Everyone in this country, and in most places around the world, are now faced with an unprecedented situation of either being at home, having your kids at home, and dealing with an alarming amount of new information, some of of concerning to say the least. My situation is no better or worse than anyone else’s, but having two children with Autism and anxiety disorders and the owner of an anxiety disorder myself, sometimes it’s hard to stay calm and not worry about what’s going on around me.
Chances are high, or increasing, that your child’s school is closed or will be soon. Interrupting routines and making sudden, drastic changes are a recipe for disaster sometimes when it comes to an autistic child. For many in this crisis, routines for the adults don’t change, yet now the children are faced with weeks at home and the advice to not go out. My children are older now, so I don’t have the challenge of trying to find day care and other options for them, but I can only imagine what it would have been like for me “back in the day”.
You can almost feel the palpable panic when you go out and about, and obviously you can see it when you look at the shelves and see everything gone. Watching the world turn into the “survival of the fittest” is a bit scary and I don’t see much cooperation, kindness and empathy these days. I see it when I try to look for it from time to time, but there’s a singularity developing among us. I live in a super high population area, so this is one of those times when I wish I lived in a more rural setting, but for now, that remains a future goal. In the meantime, I am doing what I can to keep myself and my family healthy and safe and reassure my kids that it’s going to be okay.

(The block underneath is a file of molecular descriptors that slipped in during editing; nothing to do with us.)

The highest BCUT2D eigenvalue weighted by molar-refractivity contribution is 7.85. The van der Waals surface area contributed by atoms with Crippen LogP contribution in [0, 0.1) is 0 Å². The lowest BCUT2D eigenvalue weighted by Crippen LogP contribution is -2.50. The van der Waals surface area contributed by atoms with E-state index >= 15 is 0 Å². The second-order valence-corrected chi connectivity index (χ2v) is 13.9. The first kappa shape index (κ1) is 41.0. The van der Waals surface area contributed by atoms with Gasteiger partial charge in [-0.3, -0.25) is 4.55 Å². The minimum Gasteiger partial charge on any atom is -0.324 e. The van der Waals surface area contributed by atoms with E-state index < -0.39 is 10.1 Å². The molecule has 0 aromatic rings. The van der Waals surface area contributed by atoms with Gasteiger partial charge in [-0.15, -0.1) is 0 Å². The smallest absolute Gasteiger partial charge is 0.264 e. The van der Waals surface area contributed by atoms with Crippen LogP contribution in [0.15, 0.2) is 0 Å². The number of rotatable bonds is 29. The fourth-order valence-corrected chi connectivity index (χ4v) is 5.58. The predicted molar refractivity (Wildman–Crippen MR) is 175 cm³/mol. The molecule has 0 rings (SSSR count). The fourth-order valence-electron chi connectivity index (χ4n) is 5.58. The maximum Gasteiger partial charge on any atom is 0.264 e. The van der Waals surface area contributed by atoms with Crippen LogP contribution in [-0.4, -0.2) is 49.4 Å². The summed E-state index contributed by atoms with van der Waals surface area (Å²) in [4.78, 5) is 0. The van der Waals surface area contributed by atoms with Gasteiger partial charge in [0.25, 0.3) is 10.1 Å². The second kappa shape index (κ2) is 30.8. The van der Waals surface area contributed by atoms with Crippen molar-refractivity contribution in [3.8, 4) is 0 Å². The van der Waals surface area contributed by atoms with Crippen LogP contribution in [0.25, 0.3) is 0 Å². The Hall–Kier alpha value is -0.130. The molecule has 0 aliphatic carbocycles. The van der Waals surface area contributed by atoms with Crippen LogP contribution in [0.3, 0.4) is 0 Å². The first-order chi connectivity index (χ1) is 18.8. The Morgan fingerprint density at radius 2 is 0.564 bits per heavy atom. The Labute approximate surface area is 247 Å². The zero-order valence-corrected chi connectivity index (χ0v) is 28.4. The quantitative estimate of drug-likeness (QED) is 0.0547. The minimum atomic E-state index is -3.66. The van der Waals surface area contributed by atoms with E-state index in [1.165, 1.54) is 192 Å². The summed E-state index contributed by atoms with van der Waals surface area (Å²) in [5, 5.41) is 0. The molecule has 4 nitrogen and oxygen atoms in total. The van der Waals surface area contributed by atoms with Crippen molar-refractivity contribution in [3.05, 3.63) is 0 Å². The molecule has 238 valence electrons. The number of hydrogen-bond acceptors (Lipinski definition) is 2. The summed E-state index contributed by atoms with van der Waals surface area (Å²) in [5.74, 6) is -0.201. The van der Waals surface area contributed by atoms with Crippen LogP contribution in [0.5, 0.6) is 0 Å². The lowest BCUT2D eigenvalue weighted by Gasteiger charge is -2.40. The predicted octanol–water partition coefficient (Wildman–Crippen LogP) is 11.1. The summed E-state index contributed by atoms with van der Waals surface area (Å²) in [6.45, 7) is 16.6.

If you need guidelines or suggestions on talking with your children during this time, the CDC has a great page with topics here. Sometimes when we plan on a quality conversation, we forget steps or concepts when we too are stressed and worried. So, the page is there if you need it. Kids who were recently at school, watching unedited videos from multiple social media sites that could easily contain false information and other conversations with friends can easily wind up with a host of false and misleading information. Issues like hearing that garlic, Vitamin C or other treatments can prevent, cure or otherwise assist during this time are false and could lead to unnecessary exposure. Talk to your children about the symptoms of COVID-19 and make sure they know to tell you if they aren’t feeling well. Specifics tips for the Autism and disability community can be found here.
With allergies, other colds and flu going around, seeing and hearing other people cough and sneeze can bring about social anxiety. Some children with Autism might make a comment in public about it like, “I thought coughing was a sign of the virus!”. Making sure that you reassure your children that not everyone who has a cough or sneeze is a cause for worry can help, but kids will be kids! I was out yesterday and my allergies are starting to come out and they are as horrible as they usually are in March. So, sneezing was something I was trying to suppress while I was out. It’s an odd feeling. People have a new awareness about them that is valid. We are constantly being told to use social distancing and to avoid being too close, so seeing someone starting to cough or sneeze naturally gets you looks!